In their spheres, smugglers trade in different kinds of commodities without questioning if these were illegal or not. It is a commerce that the nation-state sees as contrary to law because it is untaxed, unsupervised, and most likely compete with locally produced, legal, and taxed goods. The smuggler’s world, in short, is subversive of the national geo-body. It is also a world that has a longer history than that of the nation (which is, in turn, based on a colonial cartographic invention). The loyalties of the communities that belong to this realm are thus older and more robust fidelities than that of the narrower sense of citizenship. Part of the power of this outlook is its ability to incorporate citizenship when situations warrant that they do so. How significant is this smuggler’s world? Consider these figures that the Philippine Star reported on February 4, 2014, that in the last five decades, the Philippine economy “was cheated of $132.9 billion or P6 trillion in illicit money outflows …incurring losses of over P357 billion yearly on average.”

The Problem of Nationalist History

Can the national narrative deal with these communities whose worldviews and everyday life do not cohere to what the nation-state expects of its citizen? How would today’s nation-centric Philippine Studies address this issue of a national frontier that is more cosmopolitan because it is regional?  It has no choice but to make this reorientation. The obvious reasons are the numbers. There are more Filipinos going or working abroad, and this time not just in traditional places like the United States. In fact, as of 2011, those living permanently, temporarily, or illegally (“irregularly”) in Asia (from East to West) now equal those based in the United States (4,347,296 are in Asia while there are 4,326,059 in the United States).

The same goes with countries hosting over 100,000 Filipinos: those living in Asia now constitute 43% of the total number. Finally, the same substantial percentage can be seen among those illegally staying in these countries are hiding in Asia. I suspect that the dramatic increase of Filipino-American scholars is motivated by these 4.3 million diasporas. It is time also to do so with the Filipino diaspora in Asia, albeit this will be more challenging given their distribution and the contrasts of the societies they live in (On a side note, scholars working on gender will note that most overseas Filipino workers from Mindanao are female, working in Malaysia and the Gulf countries – one reason being Mecca is more accessible from, say, Bahrain – and among illegals living aboard, 10% of them are in Sabah).

Doing so, however, also demands of the scholar to be multi-lingual simply because their subjects are polyglots. The Mindanao-based smuggler, for example, has no problem switching languages and even identities in a trading zone where being multi-lingual is the norm. In the small islands of the Sulu archipelago, it is said that for most of the year the families regard themselves as Malaysians, speaking in Bahasa Malaya, Bisayan, Tausug, reasonably fluent in Mandarin, Cantonese and Hokkien, and maybe some Malaysian-English. On one day a year, they become formally Filipinos, and that is when they must vote in local or national elections. After leaving the polls, they revert to their “old Malaysian selves.”  Now contrast this to the people in the “center”: familiar with two of the national languages: their language of birth (Tagalog, Bisayan, Ilonggo, Ilocano) and the language for social mobility (English). Unless they migrate to the United States or elsewhere, these metropolitans could not imagine themselves switching identities.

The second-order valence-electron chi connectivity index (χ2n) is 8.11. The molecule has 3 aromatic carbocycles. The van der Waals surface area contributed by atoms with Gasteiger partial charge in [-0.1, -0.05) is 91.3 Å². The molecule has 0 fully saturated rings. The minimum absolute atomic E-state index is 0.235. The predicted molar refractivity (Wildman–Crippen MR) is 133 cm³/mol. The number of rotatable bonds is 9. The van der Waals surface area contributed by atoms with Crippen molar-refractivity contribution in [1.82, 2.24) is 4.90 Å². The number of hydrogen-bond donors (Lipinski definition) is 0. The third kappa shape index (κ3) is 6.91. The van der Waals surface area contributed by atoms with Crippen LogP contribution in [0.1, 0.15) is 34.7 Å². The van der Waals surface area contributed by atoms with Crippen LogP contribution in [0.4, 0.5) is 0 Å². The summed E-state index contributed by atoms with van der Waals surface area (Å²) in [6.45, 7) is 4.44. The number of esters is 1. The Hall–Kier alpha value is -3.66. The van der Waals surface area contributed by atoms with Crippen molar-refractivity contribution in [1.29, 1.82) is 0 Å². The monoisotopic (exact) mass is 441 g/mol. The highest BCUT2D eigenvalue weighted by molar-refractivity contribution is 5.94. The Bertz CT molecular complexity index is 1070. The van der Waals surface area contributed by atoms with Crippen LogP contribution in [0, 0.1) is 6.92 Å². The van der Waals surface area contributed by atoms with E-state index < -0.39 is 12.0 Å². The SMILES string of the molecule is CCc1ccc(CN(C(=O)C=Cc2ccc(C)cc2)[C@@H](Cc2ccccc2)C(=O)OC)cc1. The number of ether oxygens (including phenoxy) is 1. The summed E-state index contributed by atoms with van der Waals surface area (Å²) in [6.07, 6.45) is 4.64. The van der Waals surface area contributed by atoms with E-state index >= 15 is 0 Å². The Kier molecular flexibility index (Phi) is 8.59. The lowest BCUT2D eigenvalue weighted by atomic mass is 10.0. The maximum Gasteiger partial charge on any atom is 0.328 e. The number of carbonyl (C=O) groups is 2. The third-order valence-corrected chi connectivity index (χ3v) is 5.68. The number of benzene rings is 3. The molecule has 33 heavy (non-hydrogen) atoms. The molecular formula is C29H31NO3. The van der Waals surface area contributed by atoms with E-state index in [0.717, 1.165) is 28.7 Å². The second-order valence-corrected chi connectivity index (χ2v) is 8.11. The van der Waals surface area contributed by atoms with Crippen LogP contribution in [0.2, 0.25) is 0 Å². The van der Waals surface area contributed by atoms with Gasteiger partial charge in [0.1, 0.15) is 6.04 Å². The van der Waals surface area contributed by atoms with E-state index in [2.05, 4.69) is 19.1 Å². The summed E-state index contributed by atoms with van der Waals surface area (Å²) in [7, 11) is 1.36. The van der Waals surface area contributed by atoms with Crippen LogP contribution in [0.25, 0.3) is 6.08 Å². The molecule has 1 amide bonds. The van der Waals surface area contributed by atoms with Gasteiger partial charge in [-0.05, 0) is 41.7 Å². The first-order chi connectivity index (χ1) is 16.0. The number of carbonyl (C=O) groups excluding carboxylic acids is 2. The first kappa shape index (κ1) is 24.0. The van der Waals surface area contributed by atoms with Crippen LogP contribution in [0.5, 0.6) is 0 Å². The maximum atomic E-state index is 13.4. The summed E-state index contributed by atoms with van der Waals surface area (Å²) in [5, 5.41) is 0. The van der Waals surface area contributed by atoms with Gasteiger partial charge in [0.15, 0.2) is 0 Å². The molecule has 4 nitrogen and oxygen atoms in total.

Turning the Centers into Promdis 

The scholars on border studies, Willem Van Schendel and Itty Abraham argue that this is not a black-and-white affair but an activity where, as their volume Illicit Flows and Criminal Things: States, Borders, and the Other Side of Globalization notes where the boundaries “between the illegal (prohibited by law) and the illicit (socially perceived as unacceptable)…are historically changeable and contested.” There is still no academic answer to the question, “how much profit does a gun, dope and textile smuggler earn every time he makes a Sabah-to-Sulu-to-Bohol run?” Neither am I aware of any study that lays out a smuggler’s budget or a “revenue versus cost” statement. We are therefore in this odd predicament where aggregate incomes are given but the breakdown of those figures sadly lack thereby keeping the mechanics of illicit trading out of a political economist’s spyglass.

Regionalizing (or Asianizing?) Mindanao studies likewise opens opportunities for the kind of comparison that Alfred W. McCoy’s Colonial Policing has done where he showed how important a laboratory and model the Philippines was to efforts at building the American domestic surveillance machine at the turn of the 20th century. However, I think by centering the frontier and the region instead of the capital and the nation, we can also explore Philippine-American comparisons at a, as it were, lower level. For example, if we disaggregate the United States into each state we could come up with interesting findings on race and poverty in Mississippi and a similar plight in the Autonomous Region of Muslim Mindanao; machine politics in Chicago and well, today’s Makati under the Binay clan; single-issue non-profit organizations in San Francisco and non-government organizations in Manila; the rule of families (Clintons, Bush; Aquinos, Marcoses, Macapagal Arroyos) in both countries national leaderships. Of course, there is corruption.